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Old 4th January 2011, 00:23   #4
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Default CHAPTER 04 - Consumer rights

YOUR CONSUMER RIGHTS


A member of the club "Jules" made this post recently and I felt it may be potentially useful when buying a second hand car from a dealership should things start to go wrong after or before you have bought your car!

Quote:

When buying from a dealer, under the Sale of Goods Act 1979 (as amended) a car must be:

Of satisfactory quality. It must meet the standard a reasonable person would regard as satisfactory, bearing in mind the way it was described, how much it cost, the make, the age, the history, the mileage, the intended usage of the car and any other relevant circumstances.


Amongst other things, this covers the fitness, appearance and finish of the car, its safety and its durability.

The car must be free from defects, except when they were pointed out to you by the seller before you agreed to buy it or where you have inspected the car and that inspection ought to have uncovered the car defects.

Even where a car appears to have a minor defect, it may still be of unsatisfactory quality if that defect could lead to extensive damage or render the car dangerous to drive.

Also:
Quote:
[LEFT]
- It is not sufficient that a car is merely roadworthy and safe.
- The dealer may be liable for faults that were present at the time of sale, even though they may only become apparent later on.
- Dealers are not liable for fair wear and tear, where the car broke down through normal use. Nor are they liable for your misuse or accidental damage

As described. This covers all statements made about the car, whether in writing, in a conversation over the phone or in the showroom, in a newspaper, website, email or text, or in documentation. If the advert states "air conditioning and CD player" then the car should come with these features and they should be working.

Reasonably fit for any normal purpose. It should get you from A to B with the appropriate degree of comfort, ease of handling and reliability that a reasonable person would expect.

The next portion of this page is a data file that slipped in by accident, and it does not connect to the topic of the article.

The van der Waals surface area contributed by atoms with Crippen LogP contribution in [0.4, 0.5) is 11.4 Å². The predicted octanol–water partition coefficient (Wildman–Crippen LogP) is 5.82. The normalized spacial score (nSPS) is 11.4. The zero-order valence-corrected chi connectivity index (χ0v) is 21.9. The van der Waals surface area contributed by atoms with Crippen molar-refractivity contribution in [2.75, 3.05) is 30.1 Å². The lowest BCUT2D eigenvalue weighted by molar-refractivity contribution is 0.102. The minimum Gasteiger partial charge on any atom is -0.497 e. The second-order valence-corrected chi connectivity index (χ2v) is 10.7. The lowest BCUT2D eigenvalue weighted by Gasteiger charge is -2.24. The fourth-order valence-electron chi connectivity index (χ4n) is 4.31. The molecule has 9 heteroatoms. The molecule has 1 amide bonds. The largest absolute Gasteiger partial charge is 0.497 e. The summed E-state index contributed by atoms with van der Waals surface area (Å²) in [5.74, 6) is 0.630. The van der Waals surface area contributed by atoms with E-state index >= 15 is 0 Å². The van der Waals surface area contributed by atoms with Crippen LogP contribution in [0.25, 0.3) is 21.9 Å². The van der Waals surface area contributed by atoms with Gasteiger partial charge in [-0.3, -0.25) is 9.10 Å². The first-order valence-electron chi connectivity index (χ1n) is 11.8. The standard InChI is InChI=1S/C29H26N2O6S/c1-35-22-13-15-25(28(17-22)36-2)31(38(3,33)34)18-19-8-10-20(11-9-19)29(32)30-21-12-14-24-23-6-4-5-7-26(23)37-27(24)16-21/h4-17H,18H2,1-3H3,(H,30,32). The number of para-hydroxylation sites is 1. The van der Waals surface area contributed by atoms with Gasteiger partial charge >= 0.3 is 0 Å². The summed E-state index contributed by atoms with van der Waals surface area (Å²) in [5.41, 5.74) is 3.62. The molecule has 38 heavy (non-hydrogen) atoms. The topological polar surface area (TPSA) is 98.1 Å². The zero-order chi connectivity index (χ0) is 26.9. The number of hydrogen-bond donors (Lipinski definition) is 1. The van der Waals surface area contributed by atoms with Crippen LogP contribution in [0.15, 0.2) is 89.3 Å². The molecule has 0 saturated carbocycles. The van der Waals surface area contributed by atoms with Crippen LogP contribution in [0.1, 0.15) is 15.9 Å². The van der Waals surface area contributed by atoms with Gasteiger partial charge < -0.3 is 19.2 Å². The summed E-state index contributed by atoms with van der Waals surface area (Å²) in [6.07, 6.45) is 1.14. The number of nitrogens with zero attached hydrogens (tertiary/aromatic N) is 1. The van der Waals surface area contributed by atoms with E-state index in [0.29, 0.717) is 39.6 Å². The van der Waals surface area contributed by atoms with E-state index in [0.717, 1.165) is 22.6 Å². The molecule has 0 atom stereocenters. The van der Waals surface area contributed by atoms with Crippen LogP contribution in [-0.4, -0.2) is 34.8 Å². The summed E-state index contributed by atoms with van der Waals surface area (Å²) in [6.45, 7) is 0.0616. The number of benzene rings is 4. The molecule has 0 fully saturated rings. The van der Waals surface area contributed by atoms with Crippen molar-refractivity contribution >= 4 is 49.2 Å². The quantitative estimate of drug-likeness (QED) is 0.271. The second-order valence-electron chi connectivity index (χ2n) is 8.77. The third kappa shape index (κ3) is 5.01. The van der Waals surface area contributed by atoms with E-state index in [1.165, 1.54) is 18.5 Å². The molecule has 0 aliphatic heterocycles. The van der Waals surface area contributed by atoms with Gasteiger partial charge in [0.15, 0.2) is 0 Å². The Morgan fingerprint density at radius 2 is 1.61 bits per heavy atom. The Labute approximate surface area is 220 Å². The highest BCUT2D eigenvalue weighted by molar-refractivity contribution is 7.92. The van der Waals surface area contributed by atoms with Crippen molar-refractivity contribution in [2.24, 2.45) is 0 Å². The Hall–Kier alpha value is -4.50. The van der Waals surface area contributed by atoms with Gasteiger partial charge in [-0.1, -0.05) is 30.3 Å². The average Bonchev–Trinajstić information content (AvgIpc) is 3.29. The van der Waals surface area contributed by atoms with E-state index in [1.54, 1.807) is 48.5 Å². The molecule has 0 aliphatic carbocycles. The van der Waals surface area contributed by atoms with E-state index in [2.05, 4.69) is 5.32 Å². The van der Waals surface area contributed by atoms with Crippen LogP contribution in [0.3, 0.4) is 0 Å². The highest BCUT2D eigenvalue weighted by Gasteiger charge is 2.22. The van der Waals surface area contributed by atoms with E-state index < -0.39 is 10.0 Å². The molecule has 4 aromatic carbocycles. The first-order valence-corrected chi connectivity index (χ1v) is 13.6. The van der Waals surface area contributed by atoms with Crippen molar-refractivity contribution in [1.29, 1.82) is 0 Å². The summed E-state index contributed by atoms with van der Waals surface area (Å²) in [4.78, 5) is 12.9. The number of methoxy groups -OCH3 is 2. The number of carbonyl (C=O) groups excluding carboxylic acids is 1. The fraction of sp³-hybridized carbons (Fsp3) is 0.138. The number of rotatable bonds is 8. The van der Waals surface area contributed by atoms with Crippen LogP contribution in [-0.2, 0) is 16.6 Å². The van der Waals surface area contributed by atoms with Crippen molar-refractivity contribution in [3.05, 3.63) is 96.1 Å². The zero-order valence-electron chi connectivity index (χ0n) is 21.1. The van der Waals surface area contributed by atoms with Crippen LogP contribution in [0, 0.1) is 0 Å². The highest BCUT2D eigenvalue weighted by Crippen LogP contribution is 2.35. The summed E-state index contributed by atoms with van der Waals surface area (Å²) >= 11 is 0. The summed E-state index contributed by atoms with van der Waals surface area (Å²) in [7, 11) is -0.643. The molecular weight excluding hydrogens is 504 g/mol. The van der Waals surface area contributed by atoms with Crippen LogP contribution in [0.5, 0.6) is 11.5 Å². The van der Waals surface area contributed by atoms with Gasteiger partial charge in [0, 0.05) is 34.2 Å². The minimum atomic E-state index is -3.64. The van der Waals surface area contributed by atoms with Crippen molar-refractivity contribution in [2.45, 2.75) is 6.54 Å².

Reasonably fit for any other purpose you make known to the dealer. For example, if you require a vehicle for towing a caravan.

Excellent advice, and one that will serve many members well into the future!

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Old 4th January 2011, 00:25   #5
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Default CHAPTER 05 - How to decode a cars VIN number

HOW TO DECODE THE CARS VIN NUMBER


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Old 4th January 2011, 00:30   #6
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Default CHAPTER 06 - Common faults to all Rover 75 / MG ZT's

Common faults to all Rover 75 / MG ZT'S

This is a list of common faults all the cars can suffer from, none specific to engine, transmission or bodyshell type and is very much worth noting. The majority of these problems are very simple fixes and can be excellent bargaining tools when purchasing a car.

From now on, all Rover 75/Rover 75 Tourers/MG ZT/MG ZTT's shall be referred to as "the cars" however unique tourer and saloon problems are listed at the end.

You will note mention of the "T4" diagnostics machine a lot. This was a computer system designed for the MG Rover cars, to give readouts via an ODB plug in the cars (Just above the accelerator pedal!).

A T4 can preform many specific tasks on our cars, and often only a T4 can read them correctly, despite what many other aftermarket systems offer.

A T4 session can be booked through your local X Part dealership, the website and contact details can be be found in the useful links section.

Additionally this map shows the dealers in the regions around the mainland UK.

Mainland UK MG Rover dealers and service centres

This thread shows them in Northern ireland...

Trusted MG Rover servicing, dealerships and Xpart in Northern ireland

Major Recalls......

Servicing and service history can be an issue with cars, especially with so few MG Rover focused dealerships now days, often they will have been maintained by mechanics not knowledgeable in the solutions.

This forum is proof of it and many cars have been saved through the DIY and how to guides.

Important recalls effecting the cars over the years, worth checking on service history....

March 2000 - Engine may cut out while the vehicle is being driven (cars built 01/02/1998-08/10/1999)

July 2002 - Front suspension spring problems (cars built 01/12/1998-27/10/1999)

May 2004 - Possible damage and deflation of tyre due to road spring (cars built 27/10/1999-20/02/2002)

Keys

The first thing you want when purchasing your car is the keys to drive it, well check there are two keys with it!

Purchasing new keys that actually work properly is an expensive (£180 - £220) and takes a while because they have to be supplied by BMW in Germany.

That means you have to seek out an authorized UK agent to start the process which is an Xpart dealer and also has a T4 to code the keys correctly to the car.

A considerable expense on a second hand car! A member on here "Lates" can help out as he can order keys at a discounted rate.